By: Katie Young

The 2017 California wildfires were some of the largest and most destructive on record. The Tubbs fire in Sonoma burned 5,643 structures and was responsible for twenty–two deaths. The Thomas fire in Ventura and Santa Barbara counties burned 281,893 acres and was the largest in California’s history until this summer’s Mendocino Complex fires overtook it at 459,102 acres. This destruction is occurring despite California’s investment of hundreds of millions of dollars in fire suppression over the last five years.

Assembly Members Jim Wood (D – Healdsberg) and Jim Patterson (R – Fresno) proposed AB 2551 as a response to these fires. The bill addresses one of underlying problems leading to California’s wildfire epidemic – forest health. Scientists and policy makers are realizing that the policy of the total suppression of fire in California has contributed to the conditions necessary for the recent trend of huge catastrophic wildfires. California forests burn regularly as part of the ecosystem’s natural function. The suppression of natural wildfire and other poor forest management decisions has led to densely packed forests with unhealthy trees that are less resilient to drought, climate change, pests, and fire.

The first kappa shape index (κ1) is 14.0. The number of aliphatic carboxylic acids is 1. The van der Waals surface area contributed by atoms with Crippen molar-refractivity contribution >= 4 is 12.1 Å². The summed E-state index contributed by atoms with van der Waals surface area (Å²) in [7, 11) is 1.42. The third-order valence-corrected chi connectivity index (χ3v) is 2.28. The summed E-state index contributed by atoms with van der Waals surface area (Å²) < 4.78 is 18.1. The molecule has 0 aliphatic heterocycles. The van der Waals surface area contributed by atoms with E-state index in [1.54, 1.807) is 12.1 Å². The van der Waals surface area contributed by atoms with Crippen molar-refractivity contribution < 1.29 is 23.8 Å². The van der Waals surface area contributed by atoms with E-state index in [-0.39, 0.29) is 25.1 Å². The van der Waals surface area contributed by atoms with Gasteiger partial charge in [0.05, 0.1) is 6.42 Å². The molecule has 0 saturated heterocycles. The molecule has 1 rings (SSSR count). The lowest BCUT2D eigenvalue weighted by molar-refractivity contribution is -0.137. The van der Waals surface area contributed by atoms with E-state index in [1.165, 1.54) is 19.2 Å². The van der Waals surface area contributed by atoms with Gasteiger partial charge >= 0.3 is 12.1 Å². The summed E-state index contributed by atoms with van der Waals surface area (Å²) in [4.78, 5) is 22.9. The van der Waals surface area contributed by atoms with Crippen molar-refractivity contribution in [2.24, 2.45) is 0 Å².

In its original form, the bill served the dual purpose of promoting more “prescribed fire” through cooperative agreements between CalFire and private landowners and by creating a new Forest and Wildland Health Improvement and Fire Prevention Program. The latter program was intended to promote forest and wildland health, restoration, and resilience as well as improve fire outcomes, prevention, and preparedness throughout the state.  The latest amended version of the bill eliminated the program focused on forest health, likely due to budget concerns, and AB 2551 now focuses solely on making it slightly easier for landowners to work with CalFire to bring low intensity fire back on to their land, and hopefully reduce the risk of catastrophic wildfires in the future.

AB 2551 is supported by a variety of groups including: environmental organizations such as the Nature Conservancy and Defenders of Wildlife, land trusts and conservation districts, state parks, local business interests, and insurance organizations. There are no groups opposing this bill.

AB 2551 has been enrolled and was presented to the Governor on September 10th, 2018.

To learn more about SB 822, listen to my interview on “In Session,” a podcast from the University of the Pacific Law Review.

Katie Young is a staff writer for the University of the Pacific Law Review and law student student at McGeorge School of Law in Sacramento.